I

Figure 5 DNA lesions, as measured by the mean number (± SD) of sister chromatid exchanges (SCE) per 25 metaphase (SCE; O), and induction of apoptosis, as measured by the expression of mitochondrial Apo2.7 molecules (Apo2.7+; •) in a representative experiment. To measure SCE, PHA-activated peripheral blood mononuclear cells were incubated with quercetin and syringin at 0, 0.1, 1, 10 and 100 ptM for 72 h, while the investigation of apoptosis was performed on isolated lymphocytes after a 24 h incubation period as described (Büssing et al., 1996a). " p<0.05 (Wilcoxon's signed rank test)

Figure 5 DNA lesions, as measured by the mean number (± SD) of sister chromatid exchanges (SCE) per 25 metaphase (SCE; O), and induction of apoptosis, as measured by the expression of mitochondrial Apo2.7 molecules (Apo2.7+; •) in a representative experiment. To measure SCE, PHA-activated peripheral blood mononuclear cells were incubated with quercetin and syringin at 0, 0.1, 1, 10 and 100 ptM for 72 h, while the investigation of apoptosis was performed on isolated lymphocytes after a 24 h incubation period as described (Büssing et al., 1996a). " p<0.05 (Wilcoxon's signed rank test)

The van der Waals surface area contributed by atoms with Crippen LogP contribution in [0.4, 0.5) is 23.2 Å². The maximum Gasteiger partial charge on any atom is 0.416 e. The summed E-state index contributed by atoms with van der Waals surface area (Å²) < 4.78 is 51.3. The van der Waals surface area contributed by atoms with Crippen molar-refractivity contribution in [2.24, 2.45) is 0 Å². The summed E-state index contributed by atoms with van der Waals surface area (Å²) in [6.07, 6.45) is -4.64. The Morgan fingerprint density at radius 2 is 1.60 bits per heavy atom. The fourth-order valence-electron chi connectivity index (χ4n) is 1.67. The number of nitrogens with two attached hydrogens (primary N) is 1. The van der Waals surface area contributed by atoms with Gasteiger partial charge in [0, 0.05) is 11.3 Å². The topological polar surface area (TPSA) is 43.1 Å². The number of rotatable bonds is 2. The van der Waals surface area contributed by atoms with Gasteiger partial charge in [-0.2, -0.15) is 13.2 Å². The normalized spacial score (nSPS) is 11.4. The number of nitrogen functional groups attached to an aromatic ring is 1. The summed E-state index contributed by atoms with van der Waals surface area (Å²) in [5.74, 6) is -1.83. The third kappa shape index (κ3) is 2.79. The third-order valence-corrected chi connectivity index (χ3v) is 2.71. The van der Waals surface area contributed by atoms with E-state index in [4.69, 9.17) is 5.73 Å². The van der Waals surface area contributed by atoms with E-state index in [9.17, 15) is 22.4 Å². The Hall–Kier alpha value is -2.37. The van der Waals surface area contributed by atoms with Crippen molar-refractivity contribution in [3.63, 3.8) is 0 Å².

Co-carcinogenicity of the flavonoids, however, is still controversial. The putative genotoxic metabolites of quercetin vary for different genetic end-points considered, and the fate of flavonoids might partly account for the conflicting data about their genotoxicity in vivo and carcinogenic activity (Rueff et al., 1986). Oliveira et al. (1997) addressed the question of exposure to low levels present in the diet and approved an adaptive response by low doses of quercetin to challenging doses of quercetin, hydrogen peroxide and mitomycin C, using induction of chromosomal aberrations in V79 cells as the end point. Moreover, oral uptake of quercetin at concentrations that were about 103 times greater than the estimated average human intake of total flavonoids did not show mutagenicity/carcinogenicity in mice, as measured by micronucleus test and Ames Salmonella tester strain TA 98 (Aeschenbacher et al., 1982). Calomme et al. (1996) stated that quercetin should not merely be regarded as a genotoxic risk factor in the human diet, since its mutagenicity may be inhibited by accompanying compounds including other flavonoids, and since quercetin itself exhibited an anitmutagenic effect against 2-aminofluorene in the Ames test (Calomme et al., 1996), and produced anti-genotoxic effects in combination with food mutagens such as 3-amino-1-metyl-5H-pyrido (4,3-b)indole (Trp) and 2-amino-3-methylimidazo (4,5-f)quinoline (IQ) effects in human lymphocytes and sperm (Anderson et al., 1997).